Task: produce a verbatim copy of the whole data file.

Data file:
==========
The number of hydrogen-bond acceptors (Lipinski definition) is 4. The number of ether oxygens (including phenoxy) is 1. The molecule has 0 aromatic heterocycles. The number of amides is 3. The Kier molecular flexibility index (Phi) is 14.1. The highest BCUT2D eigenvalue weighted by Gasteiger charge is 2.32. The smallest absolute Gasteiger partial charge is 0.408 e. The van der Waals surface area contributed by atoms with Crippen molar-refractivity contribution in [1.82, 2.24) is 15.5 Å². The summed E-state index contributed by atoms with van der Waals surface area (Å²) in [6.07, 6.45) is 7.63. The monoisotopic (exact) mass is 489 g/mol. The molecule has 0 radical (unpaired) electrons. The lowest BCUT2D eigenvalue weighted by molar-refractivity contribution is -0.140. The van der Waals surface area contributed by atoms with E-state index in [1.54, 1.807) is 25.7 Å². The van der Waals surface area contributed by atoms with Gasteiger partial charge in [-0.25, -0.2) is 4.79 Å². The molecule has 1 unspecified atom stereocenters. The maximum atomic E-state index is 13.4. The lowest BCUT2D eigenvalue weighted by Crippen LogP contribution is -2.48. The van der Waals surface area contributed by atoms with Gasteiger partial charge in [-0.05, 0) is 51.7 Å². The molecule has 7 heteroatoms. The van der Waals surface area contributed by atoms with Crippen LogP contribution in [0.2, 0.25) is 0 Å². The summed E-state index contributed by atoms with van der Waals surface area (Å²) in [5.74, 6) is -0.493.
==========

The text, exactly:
The number of hydrogen-bond acceptors (Lipinski definition) is 4. The number of ether oxygens (including phenoxy) is 1. The molecule has 0 aromatic heterocycles. The number of amides is 3. The Kier molecular flexibility index (Phi) is 14.1. The highest BCUT2D eigenvalue weighted by Gasteiger charge is 2.32. The smallest absolute Gasteiger partial charge is 0.408 e. The van der Waals surface area contributed by atoms with Crippen molar-refractivity contribution in [1.82, 2.24) is 15.5 Å². The summed E-state index contributed by atoms with van der Waals surface area (Å²) in [6.07, 6.45) is 7.63. The monoisotopic (exact) mass is 489 g/mol. The molecule has 0 radical (unpaired) electrons. The lowest BCUT2D eigenvalue weighted by molar-refractivity contribution is -0.140. The van der Waals surface area contributed by atoms with E-state index in [1.54, 1.807) is 25.7 Å². The van der Waals surface area contributed by atoms with Gasteiger partial charge in [-0.25, -0.2) is 4.79 Å². The molecule has 1 unspecified atom stereocenters. The maximum atomic E-state index is 13.4. The lowest BCUT2D eigenvalue weighted by Crippen LogP contribution is -2.48. The van der Waals surface area contributed by atoms with Gasteiger partial charge in [-0.05, 0) is 51.7 Å². The molecule has 7 heteroatoms. The van der Waals surface area contributed by atoms with Crippen LogP contribution in [0.2, 0.25) is 0 Å². The summed E-state index contributed by atoms with van der Waals surface area (Å²) in [5.74, 6) is -0.493.